I made no secret about my preference for the hybridized Lexus ES300h over its non-hybrid ES350 sister, but where the rear-wheel drive GS450h is concerned, I’m not sure I can say the same thing.
The thing about the ES300h was its price came in very near the non-hybrid ES350 we tested earlier, yet it delivered much higher fuel economy numbers in my experience. Sure, I paid a power penalty, but in every situation I could throw at it, I didn’t feel like the ES300h and its 200 total system horsepower let me down. Crack the whip on it, and it’d get you a ticket as fast as any other car in its class.
The GS450h presents a harder equation for me. Instead of making me take a substantial horsepower downgrade in order to offer a similar MSRP, Lexus opted to make the hybrid GS the fastest one, as well, necessitating a much higher base price. The difference between a regular GS and a hybrid GS in base price alone is about $10,000. That buys a lot of fuel. Like, more than seven years’ worth, in my case. Or, in a time measurement the typical new Lexus driver might understand best: more than three lease turn-ins’ worth.
I suppose the GS450h value equation depends on where your priorities reside. If you prioritize speed and/or chassis dynamics above all else, the fuel economy of going with the hybrid GS is a happy coincidence of getting the top-spec midsize Lexus with its rear-drive, electrified powertrain. However, if you’re like me and prioritize fuel economy nearer the top of your list and think of horsepower in terms of how quickly it’ll land you in trouble with the local constabulary, the GS hybrid doesn’t hold nearly so much sway.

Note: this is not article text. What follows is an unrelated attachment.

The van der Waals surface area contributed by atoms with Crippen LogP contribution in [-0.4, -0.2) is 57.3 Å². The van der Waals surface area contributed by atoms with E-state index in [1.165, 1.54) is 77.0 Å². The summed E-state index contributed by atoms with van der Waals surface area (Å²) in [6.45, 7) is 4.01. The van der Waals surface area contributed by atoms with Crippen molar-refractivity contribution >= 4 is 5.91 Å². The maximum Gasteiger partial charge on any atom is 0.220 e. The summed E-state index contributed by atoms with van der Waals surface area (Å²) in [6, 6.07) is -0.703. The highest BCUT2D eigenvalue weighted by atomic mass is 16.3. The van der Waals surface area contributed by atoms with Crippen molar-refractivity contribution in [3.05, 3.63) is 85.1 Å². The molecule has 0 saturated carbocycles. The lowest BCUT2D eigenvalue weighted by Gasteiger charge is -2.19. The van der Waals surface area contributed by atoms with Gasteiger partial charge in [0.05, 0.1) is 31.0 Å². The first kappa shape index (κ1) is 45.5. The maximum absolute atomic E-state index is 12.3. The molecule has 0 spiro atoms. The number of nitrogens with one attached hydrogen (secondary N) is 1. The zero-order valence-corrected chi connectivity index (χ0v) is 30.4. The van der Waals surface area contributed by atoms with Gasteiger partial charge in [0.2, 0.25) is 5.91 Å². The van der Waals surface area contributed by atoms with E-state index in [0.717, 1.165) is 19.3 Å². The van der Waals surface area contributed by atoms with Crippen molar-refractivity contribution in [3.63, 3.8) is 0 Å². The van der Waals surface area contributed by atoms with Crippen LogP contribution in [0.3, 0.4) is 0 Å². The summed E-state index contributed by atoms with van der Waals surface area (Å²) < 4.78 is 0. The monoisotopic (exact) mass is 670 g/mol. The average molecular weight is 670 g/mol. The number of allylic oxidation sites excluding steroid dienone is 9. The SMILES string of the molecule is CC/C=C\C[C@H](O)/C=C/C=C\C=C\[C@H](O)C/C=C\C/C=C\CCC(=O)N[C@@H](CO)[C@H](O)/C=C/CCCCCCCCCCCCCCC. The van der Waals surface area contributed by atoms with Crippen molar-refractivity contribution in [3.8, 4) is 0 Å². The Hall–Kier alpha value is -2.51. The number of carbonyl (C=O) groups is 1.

The GS450h returned 33.4 MPG in my week-long test, according to the trip computer. That was after a week spent mostly in Eco mode, cruising to and from work on country two-lane roads. And to be fair, that was nearly 10 MPG better than I managed in the GS F-SPORT months ago. But the ES delivered an even better improvement. Where the non-hybrid ES350 hovered in the 24 MPG range, my end-of-week average in the ES300h was some 14 MPG better than that, nudging 38.3 MPG by the end of my test. My value matrix skewing toward fuel economy as it does for any daily driver, you know I’m going to take the ES hybrid over its sportier GS hybrid cousin.
What seals the deal? A $20,000 difference in MSRP, for starters. Yes, the ES hybrid is front-wheel drive like any plain-vanilla Camry or Avalon — cars with which the ES platform shares a lot in common, by the way. Yes, enthusiasts will chide me for not desiring the performance-oriented rear-wheel drive option. But in terms of total price– including that variable, budget-baffling regime known as “fuel prices”– the ES hybrid makes a ton more sense than the Hot Rod Hybrid.
That said, for the week of our test, it was certainly a lot of fun surprising the occasional Euroluxury car snob with the GS450h’s gobs of off-the line twist. It makes me curious how monstrous and immediate the tip-in would be on the big daddy LS600h.
Disclosure: Lexus provided the vehicle, insurance, and a tank of gas.